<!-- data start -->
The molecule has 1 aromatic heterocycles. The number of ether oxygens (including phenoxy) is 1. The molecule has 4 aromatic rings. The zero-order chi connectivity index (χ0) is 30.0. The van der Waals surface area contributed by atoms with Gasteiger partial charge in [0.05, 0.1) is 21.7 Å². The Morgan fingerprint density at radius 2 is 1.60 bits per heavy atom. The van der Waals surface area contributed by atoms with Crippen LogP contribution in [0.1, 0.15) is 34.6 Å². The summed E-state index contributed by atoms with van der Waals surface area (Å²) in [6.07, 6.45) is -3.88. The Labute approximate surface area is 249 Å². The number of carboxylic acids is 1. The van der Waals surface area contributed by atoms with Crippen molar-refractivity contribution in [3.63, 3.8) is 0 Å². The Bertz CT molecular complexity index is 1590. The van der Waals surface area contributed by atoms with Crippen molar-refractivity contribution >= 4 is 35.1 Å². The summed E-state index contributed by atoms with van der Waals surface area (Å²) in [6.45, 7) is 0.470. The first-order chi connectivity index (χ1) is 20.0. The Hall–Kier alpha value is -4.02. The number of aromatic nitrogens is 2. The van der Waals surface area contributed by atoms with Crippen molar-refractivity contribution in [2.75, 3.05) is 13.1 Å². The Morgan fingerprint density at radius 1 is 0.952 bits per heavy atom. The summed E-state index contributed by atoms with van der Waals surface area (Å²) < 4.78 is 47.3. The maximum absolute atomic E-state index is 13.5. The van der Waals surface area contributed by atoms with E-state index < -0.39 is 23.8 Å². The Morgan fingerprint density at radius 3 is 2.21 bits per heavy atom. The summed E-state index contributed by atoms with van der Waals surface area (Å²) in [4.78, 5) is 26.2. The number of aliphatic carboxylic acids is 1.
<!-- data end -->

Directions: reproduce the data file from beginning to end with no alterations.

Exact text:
The molecule has 1 aromatic heterocycles. The number of ether oxygens (including phenoxy) is 1. The molecule has 4 aromatic rings. The zero-order chi connectivity index (χ0) is 30.0. The van der Waals surface area contributed by atoms with Gasteiger partial charge in [0.05, 0.1) is 21.7 Å². The Morgan fingerprint density at radius 2 is 1.60 bits per heavy atom. The van der Waals surface area contributed by atoms with Crippen LogP contribution in [0.1, 0.15) is 34.6 Å². The summed E-state index contributed by atoms with van der Waals surface area (Å²) in [6.07, 6.45) is -3.88. The Labute approximate surface area is 249 Å². The number of carboxylic acids is 1. The van der Waals surface area contributed by atoms with Crippen molar-refractivity contribution in [3.63, 3.8) is 0 Å². The Bertz CT molecular complexity index is 1590. The van der Waals surface area contributed by atoms with Crippen molar-refractivity contribution >= 4 is 35.1 Å². The summed E-state index contributed by atoms with van der Waals surface area (Å²) in [6.45, 7) is 0.470. The first-order chi connectivity index (χ1) is 20.0. The Hall–Kier alpha value is -4.02. The number of aromatic nitrogens is 2. The van der Waals surface area contributed by atoms with Crippen molar-refractivity contribution in [2.75, 3.05) is 13.1 Å². The Morgan fingerprint density at radius 1 is 0.952 bits per heavy atom. The summed E-state index contributed by atoms with van der Waals surface area (Å²) < 4.78 is 47.3. The maximum absolute atomic E-state index is 13.5. The van der Waals surface area contributed by atoms with E-state index < -0.39 is 23.8 Å². The Morgan fingerprint density at radius 3 is 2.21 bits per heavy atom. The summed E-state index contributed by atoms with van der Waals surface area (Å²) in [4.78, 5) is 26.2. The number of aliphatic carboxylic acids is 1.